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Research suggests antibiotics provide little if any benefit for acute sinusitis

  [ 11 votes ]   [ 2 Comments ] • February 15, 2012

Antibiotics for sinusitis account for 1 of every 5 antibiotic prescriptions for adults in the United States. But Amoxicillin, the antibiotic commonly prescribed when a bacterial sinus infection (acute rhinosinusitis) is diagnosed, helps no more than a placebo, according to a new study published Feb 15 in JAMA.

Acute rhinosinusitis is a common disease associated with significant illness, lost time from work, and treatment costs. According to the report’s background section:

"Considering the public health threat posed by increasing antibiotic resistance, strong evidence of symptom relief is needed to justify prescribing of antibiotics for this usually self-limiting disease. Placebo-controlled clinical trials to evaluate antibiotic treatment have had conflicting results, likely due to differences in diagnostic criteria and outcome assessment."

Testing Current Treatment Guidelines

Evidence-based guidelines for this condition recommend reserving antibiotic treatment for patients with moderately severe or severe symptoms. Dr. Jane M. Garbutt and colleagues from the Washington University School of Medicine, St. Louis, conducted a study to examine the effect of amoxicillin treatment over symptomatic treatments on disease-specific quality of life in adults with clinically diagnosed acute bacterial rhinosinusitis.

The trial included 166 adults (36% male) who were randomized to receive a 10-day course of either amoxicillin (1,500 mg/d; n = 85) or placebo (n = 81) administered in 3 doses per day.

Some of the most common symptoms reported by participants at the beginning of the study included facial pain or pressure, postnasal discharge, and cough and runny nose.

All patients received a 5- to 7-day supply of symptomatic treatments for pain, fever, cough, and nasal congestion to use as needed; 92% concurrently used 1 or more symptomatic treatments (94% for amoxicillin group vs. 90% for control group).

The primary outcome for the study was an improvement in disease-specific quality of life after 3 to 4 days of treatment as assessed with the Sinonasal Outcome Test-16 (minimally important difference of 0.5 units on a 0-3 scale). Secondary outcomes included the patient's assessment of change in sinus symptoms and functional status, recurrence or relapse, and satisfaction with and adverse effects of treatment. The outcomes were assessed by a telephone interview at days 3, 7, 10, and 28.

• The researchers found that the average change in test scores was similar in both groups at day 3 (amoxicillin group, 0.59; control group, 0.54) and at day 10 (average difference between groups, 0.01), but differed at day 7, favoring amoxicillin (average difference between groups of 0.19).

"There were no statistically significant differences in reported symptom improvement at day 3 (37% for amoxicillin group vs. 34% for control group) or at day 10 (78% for amoxicillin group vs. 80% for control group). At day 7, more participants treated with amoxicillin reported symptom improvement (74% for amoxicillin group vs. 56% for control group)."

• The authors found there was also no difference by study group in terms of days missed from work or inability to perform usual activities; rates of relapse and recurrence by 28 days; additional health care use; and satisfaction with treatment.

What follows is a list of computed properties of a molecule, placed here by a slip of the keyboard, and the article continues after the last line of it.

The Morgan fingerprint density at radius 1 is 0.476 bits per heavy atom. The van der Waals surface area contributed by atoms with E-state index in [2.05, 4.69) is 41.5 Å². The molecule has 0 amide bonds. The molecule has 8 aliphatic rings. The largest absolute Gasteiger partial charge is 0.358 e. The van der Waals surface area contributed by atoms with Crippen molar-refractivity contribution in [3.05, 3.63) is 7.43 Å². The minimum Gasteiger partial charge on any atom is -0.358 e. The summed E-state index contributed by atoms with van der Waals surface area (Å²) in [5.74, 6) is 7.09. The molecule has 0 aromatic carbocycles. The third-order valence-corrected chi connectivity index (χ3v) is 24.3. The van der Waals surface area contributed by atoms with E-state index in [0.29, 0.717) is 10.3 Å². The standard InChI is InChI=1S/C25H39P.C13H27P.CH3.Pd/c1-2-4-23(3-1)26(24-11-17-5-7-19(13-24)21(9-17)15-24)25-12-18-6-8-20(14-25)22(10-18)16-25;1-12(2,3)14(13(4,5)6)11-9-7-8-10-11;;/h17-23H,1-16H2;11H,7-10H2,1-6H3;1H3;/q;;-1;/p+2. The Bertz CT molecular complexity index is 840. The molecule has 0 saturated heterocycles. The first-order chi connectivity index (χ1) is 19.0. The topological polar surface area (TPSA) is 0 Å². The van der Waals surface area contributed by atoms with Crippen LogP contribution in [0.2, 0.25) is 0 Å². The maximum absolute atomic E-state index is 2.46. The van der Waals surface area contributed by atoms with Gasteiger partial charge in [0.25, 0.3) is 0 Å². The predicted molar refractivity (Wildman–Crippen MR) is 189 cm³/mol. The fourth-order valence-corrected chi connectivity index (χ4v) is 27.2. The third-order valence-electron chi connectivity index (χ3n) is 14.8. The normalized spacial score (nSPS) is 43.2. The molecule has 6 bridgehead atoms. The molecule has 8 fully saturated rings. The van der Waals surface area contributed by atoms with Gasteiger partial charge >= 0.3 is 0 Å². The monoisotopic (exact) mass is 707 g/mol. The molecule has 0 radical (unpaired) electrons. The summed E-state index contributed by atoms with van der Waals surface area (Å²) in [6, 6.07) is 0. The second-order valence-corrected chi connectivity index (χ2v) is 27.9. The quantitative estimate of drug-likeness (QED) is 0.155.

• No serious adverse events occurred. The study groups did not differ in reporting adverse effects from the study medication.

The researchers write:

"There is now a considerable body of evidence from clinical trials conducted in the primary care setting that antibiotics provide little if any benefit for patients with clinically diagnosed acute rhinosinusitis.
Yet, antibiotic treatment for upper respiratory tract infections is often both expected by patients and prescribed by physicians."

"The National Institute for Health and Clinical Excellence guidelines in the United Kingdom, and more recent guidelines in the United States, suggest watchful waiting as an alternative approach to the management of patients for whom reassessment is possible; this approach delays and may preclude antibiotic treatment while providing symptomatic treatments and an explanation of the natural history of the disease."

Source: Based on American Medical Association press release, Feb 15, 2012

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Article Comments Post a Comment

Posted by: mrs.rgs
Feb 15, 2012
This antibiotic does nothing for sinus infections. It has done nothing for me for years except promote yeast growth.

Step it up, docs. And patients ... do your sinus rinse every night to wash away the day. This has helped me tremendously. Also fairly regular use of guafenesin helps keep things most and clear.

Blessings to all.
Reply Reply

Where is the real investigative reporting
Posted by: QuestiontheDr.
Feb 22, 2012
Hold on, just hold on, this was stated in another article on the web

"This study was supported by the National Institute of Allergy and Infectious Diseases. One of Dr. Garbutt’s associates reported receiving royalties for the Sino-Nasal Outcome Test and reported ties to Apex Medical."

That really concerns me and I find it very irresponsible reporting if no one dove deep in regards to that statement. Is that true that on of her associates received royalties? I'd like to hear the details on that
Reply Reply
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